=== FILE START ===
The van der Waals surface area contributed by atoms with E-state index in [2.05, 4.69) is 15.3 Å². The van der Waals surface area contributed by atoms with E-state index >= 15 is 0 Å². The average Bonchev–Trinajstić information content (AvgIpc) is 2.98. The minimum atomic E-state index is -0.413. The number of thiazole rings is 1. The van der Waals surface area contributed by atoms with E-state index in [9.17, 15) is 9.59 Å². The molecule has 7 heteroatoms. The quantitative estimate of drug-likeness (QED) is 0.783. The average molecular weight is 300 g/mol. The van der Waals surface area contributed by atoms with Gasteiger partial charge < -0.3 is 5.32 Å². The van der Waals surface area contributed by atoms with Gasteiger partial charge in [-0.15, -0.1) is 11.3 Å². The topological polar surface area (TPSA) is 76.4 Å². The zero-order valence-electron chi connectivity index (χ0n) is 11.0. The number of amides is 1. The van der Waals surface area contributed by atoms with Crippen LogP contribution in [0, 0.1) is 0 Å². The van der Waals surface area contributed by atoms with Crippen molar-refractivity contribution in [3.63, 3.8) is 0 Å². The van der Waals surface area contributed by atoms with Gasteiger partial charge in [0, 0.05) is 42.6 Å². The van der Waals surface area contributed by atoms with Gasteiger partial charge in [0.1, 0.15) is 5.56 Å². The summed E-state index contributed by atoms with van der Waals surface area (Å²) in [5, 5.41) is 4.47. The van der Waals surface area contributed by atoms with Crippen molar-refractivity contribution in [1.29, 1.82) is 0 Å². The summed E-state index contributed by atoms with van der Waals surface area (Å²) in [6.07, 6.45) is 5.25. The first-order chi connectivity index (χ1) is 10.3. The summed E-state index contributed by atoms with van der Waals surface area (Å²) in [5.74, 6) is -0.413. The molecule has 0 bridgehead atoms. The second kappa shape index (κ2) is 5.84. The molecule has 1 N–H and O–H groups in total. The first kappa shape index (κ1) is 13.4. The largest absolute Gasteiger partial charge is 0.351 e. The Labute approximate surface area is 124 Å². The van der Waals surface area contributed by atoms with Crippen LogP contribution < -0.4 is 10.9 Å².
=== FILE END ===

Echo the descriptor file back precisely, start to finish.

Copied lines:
The van der Waals surface area contributed by atoms with E-state index in [2.05, 4.69) is 15.3 Å². The van der Waals surface area contributed by atoms with E-state index >= 15 is 0 Å². The average Bonchev–Trinajstić information content (AvgIpc) is 2.98. The minimum atomic E-state index is -0.413. The number of thiazole rings is 1. The van der Waals surface area contributed by atoms with E-state index in [9.17, 15) is 9.59 Å². The molecule has 7 heteroatoms. The quantitative estimate of drug-likeness (QED) is 0.783. The average molecular weight is 300 g/mol. The van der Waals surface area contributed by atoms with Gasteiger partial charge < -0.3 is 5.32 Å². The van der Waals surface area contributed by atoms with Gasteiger partial charge in [-0.15, -0.1) is 11.3 Å². The topological polar surface area (TPSA) is 76.4 Å². The zero-order valence-electron chi connectivity index (χ0n) is 11.0. The number of amides is 1. The van der Waals surface area contributed by atoms with Crippen LogP contribution in [0, 0.1) is 0 Å². The van der Waals surface area contributed by atoms with Crippen molar-refractivity contribution in [3.63, 3.8) is 0 Å². The van der Waals surface area contributed by atoms with Gasteiger partial charge in [0, 0.05) is 42.6 Å². The van der Waals surface area contributed by atoms with Gasteiger partial charge in [0.1, 0.15) is 5.56 Å². The summed E-state index contributed by atoms with van der Waals surface area (Å²) in [5, 5.41) is 4.47. The van der Waals surface area contributed by atoms with Crippen molar-refractivity contribution in [1.29, 1.82) is 0 Å². The summed E-state index contributed by atoms with van der Waals surface area (Å²) in [6.07, 6.45) is 5.25. The first-order chi connectivity index (χ1) is 10.3. The summed E-state index contributed by atoms with van der Waals surface area (Å²) in [5.74, 6) is -0.413. The molecule has 0 bridgehead atoms. The second kappa shape index (κ2) is 5.84. The molecule has 1 N–H and O–H groups in total. The first kappa shape index (κ1) is 13.4. The largest absolute Gasteiger partial charge is 0.351 e. The Labute approximate surface area is 124 Å². The van der Waals surface area contributed by atoms with Crippen LogP contribution < -0.4 is 10.9 Å².